What the Fed’s are Saying…


Recently I was reading about the Fed’s Open Market Committee meeting and I decided to highlight the important excerpts that give both insight into current and future Fed actions and most importantly will help in proactive business planning for all aspects of the housing industry.

“Conditions in financial markets had become somewhat more supportive of growth over the inter meeting period, in part reflecting perceptions of diminished risk of financial dislocations in Europe…”
“Participants agreed that credit conditions did not appear to be an important restraint on investment spending by larger firms that have access to the capital markets…”

“Some participants observed that small businesses continued to find credit hard to obtain. However, several participants noted recent survey evidence indicating that most small firms that requested credit were able to borrow, and that relatively few small firms thought that access to credit was their most important problem…”

“Weighing the available information, participants again expected the recovery to continue and to gather strength in 2011. Nonetheless, most saw the incoming data as indicating that the economy was operating farther below its potential than they had thought that the pace of recovery had slowed in recent months, and that growth would be more modest during the second half of 2010 than they had anticipated at the time of the Committee’s June meeting…”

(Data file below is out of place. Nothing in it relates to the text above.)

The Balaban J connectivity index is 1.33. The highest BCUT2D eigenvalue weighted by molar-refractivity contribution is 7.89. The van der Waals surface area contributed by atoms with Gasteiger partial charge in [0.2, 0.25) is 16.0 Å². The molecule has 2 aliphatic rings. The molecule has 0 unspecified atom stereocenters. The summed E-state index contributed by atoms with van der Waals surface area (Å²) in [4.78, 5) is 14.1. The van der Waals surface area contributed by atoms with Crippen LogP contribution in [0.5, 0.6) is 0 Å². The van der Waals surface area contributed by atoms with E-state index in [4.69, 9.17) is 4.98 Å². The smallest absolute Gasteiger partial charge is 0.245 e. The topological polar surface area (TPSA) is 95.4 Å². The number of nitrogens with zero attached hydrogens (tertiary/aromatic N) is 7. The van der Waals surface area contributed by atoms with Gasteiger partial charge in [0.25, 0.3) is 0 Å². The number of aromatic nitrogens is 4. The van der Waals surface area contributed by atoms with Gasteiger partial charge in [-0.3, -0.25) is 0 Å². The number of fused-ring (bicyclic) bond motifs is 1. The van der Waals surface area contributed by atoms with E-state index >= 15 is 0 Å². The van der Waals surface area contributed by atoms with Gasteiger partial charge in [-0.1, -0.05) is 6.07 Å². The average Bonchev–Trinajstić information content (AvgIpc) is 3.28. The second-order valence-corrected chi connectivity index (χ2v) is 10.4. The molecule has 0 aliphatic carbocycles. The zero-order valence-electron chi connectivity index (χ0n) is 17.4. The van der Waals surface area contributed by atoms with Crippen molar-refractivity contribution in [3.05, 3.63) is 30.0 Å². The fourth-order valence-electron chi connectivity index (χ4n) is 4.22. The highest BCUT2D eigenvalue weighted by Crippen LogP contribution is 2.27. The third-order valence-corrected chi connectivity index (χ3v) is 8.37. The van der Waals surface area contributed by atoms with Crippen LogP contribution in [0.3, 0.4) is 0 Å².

“Policymakers generally saw the inflation outlook as little changed. They observed that a range of measures continued to indicate subdued underlying inflation and that growth in wages and compensation remained quite moderate…”

“Policymakers generally saw the inflation outlook as little changed. They observed that a range of measures continued to indicate subdued underlying inflation and that growth in wages and compensation remained quite moderate…”

“Participants viewed the risk of deflation as quite small, but a number judged that the risk of further disinflation had increased somewhat despite the stability of longer-run inflation expectations…”
“Committee members agreed that it would be appropriate to maintain the target range of 0 to 1/4 percent for the federal funds rate…”

“…Members generally judged that the economic outlook had softened somewhat more than they had anticipated, particularly for the near term, and some saw increased downside risks to the outlook for both growth and inflation…”

“…The Committee discussed the implications for financial conditions and the economic outlook of continuing its policy of not reinvesting principal repayments received on MBS or maturing agency debt…”
“All but one member concluded that it would be appropriate to begin reinvesting principal received from agency debt and MBS held in the SOMA by purchasing longer-term Treasury securities in order to keep constant the face value of securities held in the SOMA and thus avoid the upward pressure on longer-term interest rates that might result if those holdings were allowed to decline…”

“Several members emphasized…the Committee would need to consider steps it could take to provide additional policy stimulus if the outlook were to weaken appreciably further…”

Bottom Line: The Fed’s Open Market Committee acknowledged that the pace of the economic expansion has slowed and that still ample resource availability increased the likelihood of further disinflation. However, few members were concerned with the possibility of either a “double-dip” recession or outright deflation. In order to deal with this situation, the Committee kept its target federal funds rate at 0% to 0.25% for an “extended period.”

And thank you for making me Your Orange County Real Estate Connection.     

www.MichaelCarusoRealEstate.com

Best regards,

Michael Caruso, Broker ABR ABRM CRB CRS GREEN GRI

2007 President, Orange County Association of Realtors (949) 753-7900

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